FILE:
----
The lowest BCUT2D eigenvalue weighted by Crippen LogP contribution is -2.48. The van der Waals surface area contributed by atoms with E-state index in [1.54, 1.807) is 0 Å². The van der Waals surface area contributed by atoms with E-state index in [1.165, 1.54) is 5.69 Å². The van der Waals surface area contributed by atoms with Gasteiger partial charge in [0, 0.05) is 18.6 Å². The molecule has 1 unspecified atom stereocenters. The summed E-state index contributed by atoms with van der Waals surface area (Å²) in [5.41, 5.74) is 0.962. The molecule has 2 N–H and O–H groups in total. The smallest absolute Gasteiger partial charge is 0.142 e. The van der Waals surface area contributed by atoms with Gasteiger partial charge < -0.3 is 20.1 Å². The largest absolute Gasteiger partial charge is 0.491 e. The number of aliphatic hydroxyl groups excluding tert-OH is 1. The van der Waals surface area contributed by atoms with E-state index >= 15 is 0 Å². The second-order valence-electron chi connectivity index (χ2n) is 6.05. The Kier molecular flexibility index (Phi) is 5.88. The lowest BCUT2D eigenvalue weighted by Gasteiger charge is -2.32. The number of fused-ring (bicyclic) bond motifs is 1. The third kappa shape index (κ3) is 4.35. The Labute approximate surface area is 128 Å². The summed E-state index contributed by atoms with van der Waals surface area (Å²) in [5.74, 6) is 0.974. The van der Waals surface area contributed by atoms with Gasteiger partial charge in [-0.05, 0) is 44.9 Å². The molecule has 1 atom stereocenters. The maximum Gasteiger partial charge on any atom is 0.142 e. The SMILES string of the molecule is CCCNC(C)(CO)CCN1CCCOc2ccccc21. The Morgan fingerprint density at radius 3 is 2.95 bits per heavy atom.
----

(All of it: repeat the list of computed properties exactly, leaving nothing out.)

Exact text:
The lowest BCUT2D eigenvalue weighted by Crippen LogP contribution is -2.48. The van der Waals surface area contributed by atoms with E-state index in [1.54, 1.807) is 0 Å². The van der Waals surface area contributed by atoms with E-state index in [1.165, 1.54) is 5.69 Å². The van der Waals surface area contributed by atoms with Gasteiger partial charge in [0, 0.05) is 18.6 Å². The molecule has 1 unspecified atom stereocenters. The summed E-state index contributed by atoms with van der Waals surface area (Å²) in [5.41, 5.74) is 0.962. The molecule has 2 N–H and O–H groups in total. The smallest absolute Gasteiger partial charge is 0.142 e. The van der Waals surface area contributed by atoms with Gasteiger partial charge < -0.3 is 20.1 Å². The largest absolute Gasteiger partial charge is 0.491 e. The number of aliphatic hydroxyl groups excluding tert-OH is 1. The van der Waals surface area contributed by atoms with E-state index >= 15 is 0 Å². The second-order valence-electron chi connectivity index (χ2n) is 6.05. The Kier molecular flexibility index (Phi) is 5.88. The lowest BCUT2D eigenvalue weighted by Gasteiger charge is -2.32. The number of fused-ring (bicyclic) bond motifs is 1. The third kappa shape index (κ3) is 4.35. The Labute approximate surface area is 128 Å². The summed E-state index contributed by atoms with van der Waals surface area (Å²) in [5.74, 6) is 0.974. The van der Waals surface area contributed by atoms with Gasteiger partial charge in [-0.05, 0) is 44.9 Å². The molecule has 1 atom stereocenters. The maximum Gasteiger partial charge on any atom is 0.142 e. The SMILES string of the molecule is CCCNC(C)(CO)CCN1CCCOc2ccccc21. The Morgan fingerprint density at radius 3 is 2.95 bits per heavy atom.